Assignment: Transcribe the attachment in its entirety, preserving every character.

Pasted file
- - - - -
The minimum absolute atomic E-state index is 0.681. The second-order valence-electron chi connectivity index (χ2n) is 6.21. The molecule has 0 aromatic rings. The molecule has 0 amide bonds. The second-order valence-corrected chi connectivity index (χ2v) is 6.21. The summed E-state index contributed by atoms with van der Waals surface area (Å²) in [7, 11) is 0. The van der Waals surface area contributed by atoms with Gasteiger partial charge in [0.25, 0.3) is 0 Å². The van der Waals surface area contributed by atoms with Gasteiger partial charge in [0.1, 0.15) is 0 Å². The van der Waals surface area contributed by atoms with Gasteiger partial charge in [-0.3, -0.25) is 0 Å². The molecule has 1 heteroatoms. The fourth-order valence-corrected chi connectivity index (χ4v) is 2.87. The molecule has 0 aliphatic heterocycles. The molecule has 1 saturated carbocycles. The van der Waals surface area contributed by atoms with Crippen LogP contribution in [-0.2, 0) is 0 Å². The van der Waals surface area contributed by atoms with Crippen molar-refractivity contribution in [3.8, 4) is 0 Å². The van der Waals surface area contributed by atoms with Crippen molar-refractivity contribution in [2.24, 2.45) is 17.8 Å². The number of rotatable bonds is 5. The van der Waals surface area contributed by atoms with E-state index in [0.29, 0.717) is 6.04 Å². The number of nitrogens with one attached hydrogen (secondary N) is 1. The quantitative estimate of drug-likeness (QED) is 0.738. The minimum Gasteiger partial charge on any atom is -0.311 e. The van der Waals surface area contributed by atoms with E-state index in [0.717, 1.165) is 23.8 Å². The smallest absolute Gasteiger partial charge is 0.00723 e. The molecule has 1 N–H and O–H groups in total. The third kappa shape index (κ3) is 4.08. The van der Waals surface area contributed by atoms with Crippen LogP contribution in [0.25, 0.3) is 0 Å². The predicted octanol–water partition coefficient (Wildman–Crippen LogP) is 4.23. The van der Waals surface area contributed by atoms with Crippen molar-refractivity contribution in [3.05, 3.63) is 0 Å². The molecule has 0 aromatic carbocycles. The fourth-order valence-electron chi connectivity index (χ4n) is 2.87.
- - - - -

The minimum absolute atomic E-state index is 0.681. The second-order valence-electron chi connectivity index (χ2n) is 6.21. The molecule has 0 aromatic rings. The molecule has 0 amide bonds. The second-order valence-corrected chi connectivity index (χ2v) is 6.21. The summed E-state index contributed by atoms with van der Waals surface area (Å²) in [7, 11) is 0. The van der Waals surface area contributed by atoms with Gasteiger partial charge in [0.25, 0.3) is 0 Å². The van der Waals surface area contributed by atoms with Gasteiger partial charge in [0.1, 0.15) is 0 Å². The van der Waals surface area contributed by atoms with Gasteiger partial charge in [-0.3, -0.25) is 0 Å². The molecule has 1 heteroatoms. The fourth-order valence-corrected chi connectivity index (χ4v) is 2.87. The molecule has 0 aliphatic heterocycles. The molecule has 1 saturated carbocycles. The van der Waals surface area contributed by atoms with Crippen LogP contribution in [-0.2, 0) is 0 Å². The van der Waals surface area contributed by atoms with Crippen molar-refractivity contribution in [3.8, 4) is 0 Å². The van der Waals surface area contributed by atoms with Crippen molar-refractivity contribution in [2.24, 2.45) is 17.8 Å². The number of rotatable bonds is 5. The van der Waals surface area contributed by atoms with E-state index in [0.29, 0.717) is 6.04 Å². The number of nitrogens with one attached hydrogen (secondary N) is 1. The quantitative estimate of drug-likeness (QED) is 0.738. The minimum Gasteiger partial charge on any atom is -0.311 e. The van der Waals surface area contributed by atoms with E-state index in [0.717, 1.165) is 23.8 Å². The smallest absolute Gasteiger partial charge is 0.00723 e. The molecule has 1 N–H and O–H groups in total. The third kappa shape index (κ3) is 4.08. The van der Waals surface area contributed by atoms with Crippen LogP contribution in [0.25, 0.3) is 0 Å². The predicted octanol–water partition coefficient (Wildman–Crippen LogP) is 4.23. The van der Waals surface area contributed by atoms with Crippen molar-refractivity contribution in [3.05, 3.63) is 0 Å². The molecule has 0 aromatic carbocycles. The fourth-order valence-electron chi connectivity index (χ4n) is 2.87.